Unflustered by the label ‘Dad’s Army’,
Chennai Super Kings completed a remarkable comeback, after a two-year hiatus,
and lifted their third title in 2018 to further cement their status as the team
to beat in the annual Indian Premier League tournament.
The Men in Yellow price stability and tend to go with the tried and tested. Even before the 2018 auction they ensured their core was intact, retaining talismanic skipper Mahendra Singh Dhoni as also Suresh Raina and Ravindra Jadeja. Two other stalwarts of the franchise Faf du Plessis and Dwayne Bravo were also roped in with the Right to Match cards.
If anything, CSK has always lacked a bowling superstar -- someone capable of consistent match-winning performances. Dhoni has, in the past, brought in lesser known Indian bowling options and mentored them ably. In 2018 it was the turn of Deepak Chahar. The Rajasthan pacer was sublime in the powerplay, picking up 10 wickets at an economy of 7.33 and a high 53.3 dot ball percentage. Chahar’s numbers largely contributed to CSK’s overall bowling performance in the powerplay, with the side conceding on average just 7.83 RPO and bowling on average three dot balls per over.
Lungi Ngidi made it to the starting XI only midway through the CSK but performed with aplomb when he did get his chance – the lanky South African quick was frugal in the powerplay with an economy rate of 5.6 per over. Even more remarkably, he had a dot ball percentage of 58.8, and only 14.44 per cent of his deliveries were dispatched to the fence. CSK suffered a blow on the eve of the 2019 edition when news came that Ngidi was diagnosed with a Grade II muscle strain during South Africa’s ODI game against Sri Lanka, and will need four weeks of rest and rehab in the lead up to the World Cup.
A highly competitive spin line-up, coupled with the all-sorts trickery of Bravo, helped CSK wrest control in the middle overs, with the bowling unit going for 7.92 RPO in the middle overs and picking up 38 wickets (their maximum for any one phase of an innings) while giving away boundaries at a miserly one per 14.6 deliveries.
The jarring note in this happy story was Imran Tahir, reputedly capable of containing batsmen. In CSK’s yellow, Tahir however went for 9.35 an over in 2018, though he did manage to take wickets at crucial junctures. A study of trends indicates that when the CSK spinners pitched it up during overs 7-15, they were taken for 11.2 runs per over, and that in large part explains Tahir’s underwhelming performance.
In previous years, Dwayne Bravo earned a reputation as a death overs specialist. But in 2018 the Trinidadian wasn’t up to par, likely because with the sort of intensive analysis teams are capable of, opposition batsmen have worked out his slower ball.
Despite him landing 9.8 per cent of his deliveries at a Yorker length, Bravo bowled 15 per cent full-tosses and that cost his economy (11.71) dear. Shardul Thakur was also taken to the cleaners, landing too many full-length deliveries eventually giving away 11.64 at the back end of the innings.
With Ngidi out, CSK’s death bowling is certain to take a blow. It remains to be seen if Englishman David Willey, who had a decent outing in the series against West Indies, can fill the strapping South African’s boots.
Historically, CSK have had opening pairs that display remarkable consistency. With Ambati Rayudu, du Plessis and veteran Shane Watson in the ranks in 2018, they were assured of more of the same.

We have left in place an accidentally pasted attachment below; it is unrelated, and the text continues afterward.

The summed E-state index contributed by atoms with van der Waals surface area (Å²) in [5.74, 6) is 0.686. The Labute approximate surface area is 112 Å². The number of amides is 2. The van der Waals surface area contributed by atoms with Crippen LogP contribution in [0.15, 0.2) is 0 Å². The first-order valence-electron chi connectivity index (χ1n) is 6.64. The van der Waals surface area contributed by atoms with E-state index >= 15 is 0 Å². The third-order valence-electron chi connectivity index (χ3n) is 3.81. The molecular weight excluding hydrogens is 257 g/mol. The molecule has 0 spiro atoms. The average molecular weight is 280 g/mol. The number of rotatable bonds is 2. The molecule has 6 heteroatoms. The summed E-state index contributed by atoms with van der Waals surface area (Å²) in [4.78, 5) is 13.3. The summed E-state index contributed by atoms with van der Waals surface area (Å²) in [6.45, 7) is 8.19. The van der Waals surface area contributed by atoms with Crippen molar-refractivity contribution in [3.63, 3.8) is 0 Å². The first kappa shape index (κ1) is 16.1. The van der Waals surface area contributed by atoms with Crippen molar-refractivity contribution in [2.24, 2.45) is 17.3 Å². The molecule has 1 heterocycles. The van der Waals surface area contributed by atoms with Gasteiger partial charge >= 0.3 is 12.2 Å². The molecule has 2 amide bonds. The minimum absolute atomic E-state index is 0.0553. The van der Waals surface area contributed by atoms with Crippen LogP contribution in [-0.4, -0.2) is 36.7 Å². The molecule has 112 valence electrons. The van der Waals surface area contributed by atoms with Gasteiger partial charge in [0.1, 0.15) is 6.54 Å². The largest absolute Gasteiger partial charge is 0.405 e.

Rayudu and Watson went about building a platform as they motored at 7.87 in the powerplay, finding the fence every 20.41 balls. The dot ball percentage was a tad on the higher side at 49.1, but with the depth in their line-up, it wasn’t something that concerned Dhoni’s men.
Rayudu (9.23), Raina (7.91) and Watson (7.61) collected runs at a brisk pace, setting the stage for the likes of Dhoni, Bravo and Jadeja to give them a push in the latter stages.
Think middle overs and you think Dhoni. Calm, collected and capable of going big at the right time is the former Indian captain’s hallmark, but in 2018 it was Watson who, defying age, was the most prolific.
Having retired from international cricket, the Queenslander upped the ante and struck at 12.09 with a boundary percentage of 27.86. Rayudu (8.21) also remained consistent in this phase and, in fact, it was Dhoni who under-performed, failing to score off 40.5 per cent of the deliveries he faced, and finding the fence only once in 9.09 deliveries.
These numbers, and the visibly obvious slowing down of Dhoni’s batting, have had the cricketing world in a frenzy of criticism and defense, but the 37-year-old has a habit of producing magic just when pencils are sharpened to write his cricketing obituary.
In contrast to how he performs in the middle overs, Dhoni invariably comes into his own at the death, striking at 12.14 and raising his boundary percentage to 26.82, while failing to score off only 12.1 per cent of balls bowled at him. Interestingly, when batting between the 16th and 20th overs, CSK’s captain has lost his wicket just thrice through the entirety of the 2018 season.
Besides retaining the core of its winning side, CSK this year have a bonus in the shape of Kiwi all-rounder Mitchell Santner, who had missed out last year through injury.
Death bowling remains a concern, but if MSD can marshal his resources with his trademark skill, then the advantage of playing at the MA Chidambaram Stadium makes CSK a force to reckon with.
It remains to be seen though whether Aakash Chopra’s quip after the 2018 final, “IPL – A tournament where seven teams play to meet CSK in the final” stands the test of time. Going by our internal algorithm, CSK will have a 75% chance of making the playoffs, something that they’ve always done in the tournament and a record that will ideally remain intact.